Explaining the controversy around 'Satanic Verses,' the book that led to the fatwa against author Salman Rushdie
- Famed author Salman Rushdie was attacked in New York on Friday morning.
- Rushdie's book, "The Satanic Verses," has sparked controversy since its publish in 1988 for its depiction of the prophet Muhammad.
On Friday August 12, Salman Rushdie was attacked moments before giving a lecture in New York.
Rushdie was scheduled to speak at the Chautauqua Institution about his experience as an exiled writer in the US, according to the event page.
Although the suspect's motive is still unclear, the attack has renewed discussions over a decades-long controversy surrounding the author's book, "The Satanic Verses."
In 1989, Iranian leader Ayatollah Khomeini issued a fatwa calling for the deaths of Rushdie and his publishers.
What is 'The Satanic Verses'?
Published in 1988, "The Satanic Verses" follows two Indian Muslim actors who magically survive a plane hijacking. As they fall from the sky, one of the actors is transformed into the archangel Gabriel, while the other morphs into the devil.
The book explores themes of dislocation, the nature of good and evil, doubt, and the loss of religious faith.
"The Satanic Verses" was inspired by the life of the Islamic prophet Muhammad, whom Rushdie renames "Mahound" — a derogatory term used by the English during the Crusades.
The novel's title refers to the Satanic Verses, a group of verses from the Qur'an that Muhammad — who is meant to be morally infallible — allegedly mistook for divine revelation. These verses permitted prayer to three pre-Islamic Meccan goddesses, which is a stark violation of Islamic monotheism. The Satanic Verses were withdrawn on the grounds that the devil had sent them to trick Muhammad into thinking they came from God, and devout Muslims deny that these verses ever existed.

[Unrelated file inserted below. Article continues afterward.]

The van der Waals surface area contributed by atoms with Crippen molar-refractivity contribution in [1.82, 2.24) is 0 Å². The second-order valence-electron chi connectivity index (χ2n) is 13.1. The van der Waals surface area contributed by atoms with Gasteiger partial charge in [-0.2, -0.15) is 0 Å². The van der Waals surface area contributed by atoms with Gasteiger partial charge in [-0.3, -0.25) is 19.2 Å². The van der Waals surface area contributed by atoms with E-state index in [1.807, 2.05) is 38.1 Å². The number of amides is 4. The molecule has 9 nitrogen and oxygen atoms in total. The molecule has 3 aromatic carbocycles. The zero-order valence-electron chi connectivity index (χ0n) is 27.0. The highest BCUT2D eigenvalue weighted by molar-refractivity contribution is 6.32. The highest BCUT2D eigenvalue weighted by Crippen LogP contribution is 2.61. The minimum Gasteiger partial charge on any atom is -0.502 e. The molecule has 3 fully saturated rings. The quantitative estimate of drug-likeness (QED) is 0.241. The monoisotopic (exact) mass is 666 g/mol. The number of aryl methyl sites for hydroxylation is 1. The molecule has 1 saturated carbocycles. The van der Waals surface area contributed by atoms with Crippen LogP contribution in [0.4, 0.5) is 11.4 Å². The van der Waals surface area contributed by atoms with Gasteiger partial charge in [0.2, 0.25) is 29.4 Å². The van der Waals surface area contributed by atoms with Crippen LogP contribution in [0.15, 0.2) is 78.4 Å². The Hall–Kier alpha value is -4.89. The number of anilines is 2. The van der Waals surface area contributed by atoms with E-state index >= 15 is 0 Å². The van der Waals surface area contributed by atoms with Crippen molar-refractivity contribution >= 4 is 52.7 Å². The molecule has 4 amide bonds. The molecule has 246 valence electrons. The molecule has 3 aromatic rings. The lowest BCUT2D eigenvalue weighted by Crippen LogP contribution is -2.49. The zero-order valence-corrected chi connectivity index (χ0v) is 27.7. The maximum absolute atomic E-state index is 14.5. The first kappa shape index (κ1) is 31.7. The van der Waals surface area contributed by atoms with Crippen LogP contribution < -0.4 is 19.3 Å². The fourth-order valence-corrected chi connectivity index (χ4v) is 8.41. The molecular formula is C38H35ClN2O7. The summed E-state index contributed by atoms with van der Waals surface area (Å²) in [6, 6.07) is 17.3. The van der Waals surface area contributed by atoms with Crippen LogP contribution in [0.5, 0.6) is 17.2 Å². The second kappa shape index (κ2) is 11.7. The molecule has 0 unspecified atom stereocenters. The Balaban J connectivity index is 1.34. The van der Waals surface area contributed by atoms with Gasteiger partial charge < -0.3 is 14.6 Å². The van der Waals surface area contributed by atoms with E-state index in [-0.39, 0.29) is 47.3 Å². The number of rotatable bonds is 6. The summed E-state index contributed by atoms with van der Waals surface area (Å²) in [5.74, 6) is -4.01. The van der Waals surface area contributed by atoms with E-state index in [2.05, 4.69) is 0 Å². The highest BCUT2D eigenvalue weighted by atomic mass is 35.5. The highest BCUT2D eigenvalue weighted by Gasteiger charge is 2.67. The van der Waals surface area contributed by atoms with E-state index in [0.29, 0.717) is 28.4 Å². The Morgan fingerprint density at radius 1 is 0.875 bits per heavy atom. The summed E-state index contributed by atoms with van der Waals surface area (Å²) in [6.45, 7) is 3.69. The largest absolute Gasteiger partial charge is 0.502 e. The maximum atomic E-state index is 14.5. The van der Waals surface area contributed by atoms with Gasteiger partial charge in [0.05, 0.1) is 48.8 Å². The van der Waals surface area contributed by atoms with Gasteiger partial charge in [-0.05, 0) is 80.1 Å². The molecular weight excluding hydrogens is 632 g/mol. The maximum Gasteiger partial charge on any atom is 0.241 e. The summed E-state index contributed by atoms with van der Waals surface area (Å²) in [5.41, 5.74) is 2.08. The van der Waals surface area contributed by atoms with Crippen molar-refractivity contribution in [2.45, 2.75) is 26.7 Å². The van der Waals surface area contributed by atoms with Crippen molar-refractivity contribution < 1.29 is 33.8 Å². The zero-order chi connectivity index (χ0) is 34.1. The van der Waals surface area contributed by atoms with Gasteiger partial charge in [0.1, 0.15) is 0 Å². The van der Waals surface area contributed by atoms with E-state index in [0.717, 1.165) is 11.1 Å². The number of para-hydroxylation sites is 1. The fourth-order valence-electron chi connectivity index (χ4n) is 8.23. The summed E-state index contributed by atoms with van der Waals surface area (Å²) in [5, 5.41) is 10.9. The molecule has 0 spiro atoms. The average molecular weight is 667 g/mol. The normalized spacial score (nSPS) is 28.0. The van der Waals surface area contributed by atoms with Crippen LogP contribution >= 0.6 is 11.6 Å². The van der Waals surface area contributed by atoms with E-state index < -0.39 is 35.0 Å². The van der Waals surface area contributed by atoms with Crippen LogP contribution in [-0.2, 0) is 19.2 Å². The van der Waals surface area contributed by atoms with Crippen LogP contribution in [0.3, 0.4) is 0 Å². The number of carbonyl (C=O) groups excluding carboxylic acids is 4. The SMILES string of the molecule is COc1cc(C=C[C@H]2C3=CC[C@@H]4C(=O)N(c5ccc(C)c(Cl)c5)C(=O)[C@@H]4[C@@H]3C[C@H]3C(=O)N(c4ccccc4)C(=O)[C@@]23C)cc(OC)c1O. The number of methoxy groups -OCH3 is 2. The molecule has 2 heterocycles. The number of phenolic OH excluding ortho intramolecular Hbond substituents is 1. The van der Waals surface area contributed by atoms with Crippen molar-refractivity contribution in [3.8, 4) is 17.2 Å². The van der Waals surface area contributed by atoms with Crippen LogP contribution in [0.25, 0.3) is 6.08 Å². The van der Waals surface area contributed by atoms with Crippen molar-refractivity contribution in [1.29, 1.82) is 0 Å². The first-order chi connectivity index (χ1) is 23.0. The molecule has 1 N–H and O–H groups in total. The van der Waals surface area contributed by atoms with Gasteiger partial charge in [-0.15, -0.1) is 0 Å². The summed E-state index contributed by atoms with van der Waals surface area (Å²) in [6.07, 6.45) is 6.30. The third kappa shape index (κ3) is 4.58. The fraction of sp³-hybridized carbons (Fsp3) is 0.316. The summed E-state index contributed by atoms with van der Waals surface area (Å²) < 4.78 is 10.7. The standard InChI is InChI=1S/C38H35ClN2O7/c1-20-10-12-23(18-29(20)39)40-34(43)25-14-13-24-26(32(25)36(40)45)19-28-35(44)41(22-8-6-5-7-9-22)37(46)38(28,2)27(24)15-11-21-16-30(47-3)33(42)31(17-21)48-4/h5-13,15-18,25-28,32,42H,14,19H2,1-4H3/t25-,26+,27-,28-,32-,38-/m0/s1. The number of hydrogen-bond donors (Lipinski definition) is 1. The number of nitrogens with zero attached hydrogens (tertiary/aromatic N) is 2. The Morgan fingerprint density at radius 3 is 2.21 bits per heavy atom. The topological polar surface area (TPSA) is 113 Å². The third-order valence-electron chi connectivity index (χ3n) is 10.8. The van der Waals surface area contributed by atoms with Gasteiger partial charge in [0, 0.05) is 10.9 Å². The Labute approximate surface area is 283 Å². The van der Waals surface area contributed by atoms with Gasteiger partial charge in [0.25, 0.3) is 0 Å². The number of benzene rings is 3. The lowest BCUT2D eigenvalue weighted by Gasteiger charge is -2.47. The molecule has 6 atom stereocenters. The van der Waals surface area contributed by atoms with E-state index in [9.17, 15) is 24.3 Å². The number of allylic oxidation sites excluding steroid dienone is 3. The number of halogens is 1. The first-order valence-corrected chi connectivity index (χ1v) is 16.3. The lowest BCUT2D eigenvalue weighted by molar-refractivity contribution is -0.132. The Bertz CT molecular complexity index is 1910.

Book bans and death threats
Upon publish, Rushdie's "The Satanic Verses" instantly became the subject of heated controversy.
In the UK and abroad, thousands of Muslims protested the book and the blasphemous references some believed it contained. On January 14, 1989, protestors in the UK city of Bradford burned a copy of "The Satanic Verses."
The New York offices of Viking Penguin, the publisher of the book, received seven bomb threats, and several bookstores across the UK were bombed.
In 1991, the Japanese translator of "The Satanic Verses" was assassinated, and the Italian translator was badly wounded in a stabbing attack.
The fatwa by Ayatollah Khomeini
On February 14, 1989, Ayatollah Khomeini issued a fatwa — a formal edict on a matter of Islamic law — calling for the death of Rushdie and his publishers.
"I call on all valiant Muslims wherever they may be in the world to kill them without delay, so that no one will dare insult the sacred beliefs of Muslims henceforth," Khomeini said on Tehran Radio.
Rushdie denied that "The Satanic Verses" was blasphemous against Islam, but issued a statement recognizing that "Muslims in many parts of the world are genuinely distressed by the publication of my novel. I profoundly regret the distress the publication has occasioned to the sincere followers of Islam."
Khomeini rejected Rushdie's apology, reiterating his order to "execute" the writer.
Rushdie went into hiding for a decade, shuttering himself in a home fitted with bulletproof glass and security cameras, Insider previously reported.
Though Iran's foreign ministry eventually assured Britain they wouldn't carry out the threats in 1999, others in Iran rallied behind Khomeini's fatwa. In 2012, an Iranian religious foundation raised the bounty for Rushdie's head to $3.3 million.
In 2019, current Iranian ruler Ayatollah Seyyed Ali Khamenei said in a now-deleted tweet that the assassination order was "irrevocable."
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